posted by five fresh fish on Jan 6, 2006 - 58 comments

Marijuana Like Substance Helps To Keep Our Bones Strong

Substances produced in the body that act like those found in the cannabis plant help preserve bone density, according to researchers at the Hebrew University of Jerusalem. Why do they have to get rid of the psychoactive side effects similar to pot?
posted by sultan on Jan 5, 2006 - 29 comments

19th century medical caricatures

A nice collection of 19th century French and English medical caricatures, including some drawn by George Cruikshank.
posted by iconomy on Dec 29, 2005 - 8 comments

Better living through MIND CONTROL

ESB (Electrical Stimulation of the Brain) can be used to create feelings of intense euphoria and (in some unintentional cases) paranoia. Since we don't know too much about what's inside our skulls, to what extent should we be allowed to control it?
posted by pantsrobot on Dec 27, 2005 - 23 comments

Historical letters to a Virginia doctor

I send you some of the urine I pass in the morning: A large, interesting, well-presented archive of notes and letters (includes facsimiles) written by ordinary Virginians in the early 19th century to a country doctor, William Carmichael of Fredericksburg. Also includes medical instruments and pharmaceuticals of the time, and browse a facsimile of the doctor's daybook. Carmichael also tended to the health of slaves.
posted by Rumple on Dec 23, 2005 - 11 comments

Bad medicine

The problem of fake pharmaceutical drugs
posted by daksya on Dec 22, 2005 - 21 comments

voice in the wilderness

Tell your boyfriends, partners, ex's, or hookups they may have been exposed to HIV or another STD.
posted by The Jesse Helms on Dec 17, 2005 - 64 comments

Trust Cancels Fear

Trust-Building Hormone Short-Circuits Fear In Humans Oxytocin, a brain chemical recently found to boost trust, also suppresses the activity in the amygdala where fear is generated. This could be a breakthrough for those who suffer from any type of social avoidance disorder.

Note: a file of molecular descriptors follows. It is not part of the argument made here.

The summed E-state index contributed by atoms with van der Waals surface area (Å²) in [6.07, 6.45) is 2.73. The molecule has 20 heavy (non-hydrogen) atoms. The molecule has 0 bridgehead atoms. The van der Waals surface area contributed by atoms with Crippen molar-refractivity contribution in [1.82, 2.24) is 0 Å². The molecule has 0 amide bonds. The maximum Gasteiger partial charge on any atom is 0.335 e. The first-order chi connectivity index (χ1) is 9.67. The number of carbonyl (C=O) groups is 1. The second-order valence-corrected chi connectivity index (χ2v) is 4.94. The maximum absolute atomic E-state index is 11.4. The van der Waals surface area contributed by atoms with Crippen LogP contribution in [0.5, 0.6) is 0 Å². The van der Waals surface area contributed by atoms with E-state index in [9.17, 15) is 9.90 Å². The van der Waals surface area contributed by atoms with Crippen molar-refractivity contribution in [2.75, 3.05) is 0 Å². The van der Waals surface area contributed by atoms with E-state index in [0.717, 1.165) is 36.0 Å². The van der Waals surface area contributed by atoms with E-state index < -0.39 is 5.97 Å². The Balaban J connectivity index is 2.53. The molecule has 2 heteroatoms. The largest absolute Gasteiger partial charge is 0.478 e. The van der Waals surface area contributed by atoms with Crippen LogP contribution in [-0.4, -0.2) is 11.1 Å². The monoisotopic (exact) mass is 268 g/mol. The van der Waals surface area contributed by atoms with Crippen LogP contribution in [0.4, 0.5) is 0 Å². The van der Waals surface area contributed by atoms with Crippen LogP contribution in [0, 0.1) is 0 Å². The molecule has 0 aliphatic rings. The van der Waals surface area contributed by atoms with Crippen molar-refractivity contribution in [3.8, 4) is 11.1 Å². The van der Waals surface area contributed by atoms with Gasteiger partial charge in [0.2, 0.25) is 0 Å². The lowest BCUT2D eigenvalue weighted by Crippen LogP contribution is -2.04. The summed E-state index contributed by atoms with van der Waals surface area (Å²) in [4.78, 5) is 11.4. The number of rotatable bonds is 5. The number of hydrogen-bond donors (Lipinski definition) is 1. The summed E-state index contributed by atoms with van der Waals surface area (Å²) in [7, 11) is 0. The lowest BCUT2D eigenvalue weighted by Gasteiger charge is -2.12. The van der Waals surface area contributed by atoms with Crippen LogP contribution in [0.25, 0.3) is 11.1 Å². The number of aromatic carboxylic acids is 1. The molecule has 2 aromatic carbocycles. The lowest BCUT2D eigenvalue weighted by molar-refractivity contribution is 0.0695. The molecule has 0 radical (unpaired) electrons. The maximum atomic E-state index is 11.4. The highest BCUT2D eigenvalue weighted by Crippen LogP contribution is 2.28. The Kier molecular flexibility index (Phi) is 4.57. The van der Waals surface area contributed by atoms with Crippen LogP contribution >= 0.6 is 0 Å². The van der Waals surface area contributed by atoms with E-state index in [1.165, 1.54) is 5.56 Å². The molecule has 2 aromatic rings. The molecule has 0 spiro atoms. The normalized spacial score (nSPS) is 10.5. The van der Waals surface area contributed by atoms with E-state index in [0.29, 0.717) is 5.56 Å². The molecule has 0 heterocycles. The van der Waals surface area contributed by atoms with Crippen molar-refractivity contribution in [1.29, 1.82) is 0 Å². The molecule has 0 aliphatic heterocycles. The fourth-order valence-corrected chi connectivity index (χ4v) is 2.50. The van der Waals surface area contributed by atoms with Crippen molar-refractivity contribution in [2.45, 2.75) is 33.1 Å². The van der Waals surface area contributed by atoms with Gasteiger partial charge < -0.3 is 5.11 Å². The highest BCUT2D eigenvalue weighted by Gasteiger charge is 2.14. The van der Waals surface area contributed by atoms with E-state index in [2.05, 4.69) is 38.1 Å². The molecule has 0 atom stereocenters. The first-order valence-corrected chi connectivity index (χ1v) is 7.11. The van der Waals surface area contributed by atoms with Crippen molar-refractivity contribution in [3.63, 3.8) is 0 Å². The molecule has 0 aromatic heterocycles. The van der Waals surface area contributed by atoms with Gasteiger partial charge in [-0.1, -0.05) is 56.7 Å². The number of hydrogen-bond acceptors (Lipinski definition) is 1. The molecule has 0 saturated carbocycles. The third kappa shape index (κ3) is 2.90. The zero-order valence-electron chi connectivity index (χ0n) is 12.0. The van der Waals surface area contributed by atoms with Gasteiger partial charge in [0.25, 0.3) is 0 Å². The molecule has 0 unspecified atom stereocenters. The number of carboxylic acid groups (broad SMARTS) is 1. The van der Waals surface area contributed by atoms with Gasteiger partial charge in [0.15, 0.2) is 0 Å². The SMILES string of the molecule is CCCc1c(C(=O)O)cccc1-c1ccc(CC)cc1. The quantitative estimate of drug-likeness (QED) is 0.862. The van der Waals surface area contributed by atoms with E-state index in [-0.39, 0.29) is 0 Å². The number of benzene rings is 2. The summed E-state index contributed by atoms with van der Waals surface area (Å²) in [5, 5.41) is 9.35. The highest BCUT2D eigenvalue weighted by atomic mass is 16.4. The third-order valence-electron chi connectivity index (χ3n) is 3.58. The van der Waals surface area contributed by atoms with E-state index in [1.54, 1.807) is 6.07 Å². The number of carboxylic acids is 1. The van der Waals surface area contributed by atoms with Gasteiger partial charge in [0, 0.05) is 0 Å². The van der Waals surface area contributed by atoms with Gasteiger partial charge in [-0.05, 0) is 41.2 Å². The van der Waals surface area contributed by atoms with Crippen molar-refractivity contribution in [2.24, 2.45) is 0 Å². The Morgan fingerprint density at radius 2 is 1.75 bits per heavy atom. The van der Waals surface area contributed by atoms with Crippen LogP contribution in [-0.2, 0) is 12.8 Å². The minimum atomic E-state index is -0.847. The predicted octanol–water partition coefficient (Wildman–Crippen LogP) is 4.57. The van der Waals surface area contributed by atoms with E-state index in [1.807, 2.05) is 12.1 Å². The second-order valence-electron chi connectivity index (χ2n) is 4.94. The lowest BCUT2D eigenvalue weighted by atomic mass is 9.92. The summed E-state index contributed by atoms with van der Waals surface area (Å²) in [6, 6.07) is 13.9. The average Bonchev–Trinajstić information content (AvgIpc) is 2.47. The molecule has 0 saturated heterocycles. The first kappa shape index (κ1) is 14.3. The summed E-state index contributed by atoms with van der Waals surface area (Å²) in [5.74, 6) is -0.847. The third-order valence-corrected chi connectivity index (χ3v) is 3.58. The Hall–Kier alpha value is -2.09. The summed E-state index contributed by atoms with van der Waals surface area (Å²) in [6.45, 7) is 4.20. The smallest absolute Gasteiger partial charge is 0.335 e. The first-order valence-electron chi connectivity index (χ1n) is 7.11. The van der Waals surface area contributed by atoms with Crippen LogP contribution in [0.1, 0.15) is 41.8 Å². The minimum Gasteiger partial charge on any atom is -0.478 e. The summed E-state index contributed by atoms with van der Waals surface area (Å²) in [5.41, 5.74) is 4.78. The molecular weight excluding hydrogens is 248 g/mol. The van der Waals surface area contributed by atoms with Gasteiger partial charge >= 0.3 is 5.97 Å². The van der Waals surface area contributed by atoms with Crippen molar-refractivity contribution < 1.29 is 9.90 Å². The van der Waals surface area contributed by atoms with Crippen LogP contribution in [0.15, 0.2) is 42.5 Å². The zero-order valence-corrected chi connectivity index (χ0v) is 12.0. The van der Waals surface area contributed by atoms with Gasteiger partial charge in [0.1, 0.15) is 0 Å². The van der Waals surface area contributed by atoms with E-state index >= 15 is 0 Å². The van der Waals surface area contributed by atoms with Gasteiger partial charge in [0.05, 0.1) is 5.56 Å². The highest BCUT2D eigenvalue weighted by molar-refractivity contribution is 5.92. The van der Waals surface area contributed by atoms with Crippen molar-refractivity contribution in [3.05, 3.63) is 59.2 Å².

posted by sultan on Dec 8, 2005 - 23 comments

Don't miss the placenta!

hypnotizing photo essay from Hungary about a couple's water birth @ home, with narration in English from the wife.
posted by jonson on Nov 28, 2005 - 41 comments

My Lobotomy

NPR: 'My Lobotomy'
In 1960, Howar Dully was a badly behaved 12-year-old. He was lobotomized with an icepick (as were hundreds of others) and talks about it on this radio show. See also.
posted by Tlogmer on Nov 16, 2005 - 49 comments

I like my beer warm, thank you.

ChiliBeer: [flash] Capsaicin has many, many medical uses and a few not so medical ones. Alchohol and capsaicin have been shown to help with heart disease, maybe they are just trying create a heart disease tonic? The good news is there are no interactions with cocaine.
posted by bigmusic on Nov 14, 2005 - 20 comments

Biomed Bookshelf

The National Center for Biotechnology Information Bookshelf. I was searching for an online version of the CD that came with my Neuroscience, 3rd ed. (Purves, et al). What I found was pretty amazing - a full, searchable online version of my book (albeit the older 2nd ed.), including full-color diagrams. The NLM under the NIH has a division called NCBI which hosts a horde of other cool books. [Other aspects of NCBI covered previously; book archive previously on AskMe; more inside]
posted by blendor on Nov 14, 2005 - 4 comments

Seductive Solutions for Rough Illnesses

Serotonin and Depression: A Disconnect between the Advertisements and the Scientific Literature
posted by daksya on Nov 8, 2005 - 60 comments

Better dead than bed(ded)

Newsfilter: Several pharmaceutical companies are developing vaccines against strains of the human papilloma virus that cause cervical cancer. Some folks think these shots should be required for all kids entering puberty. Others are afraid that teens given the vaccination would view it as a free pass for premarital sex.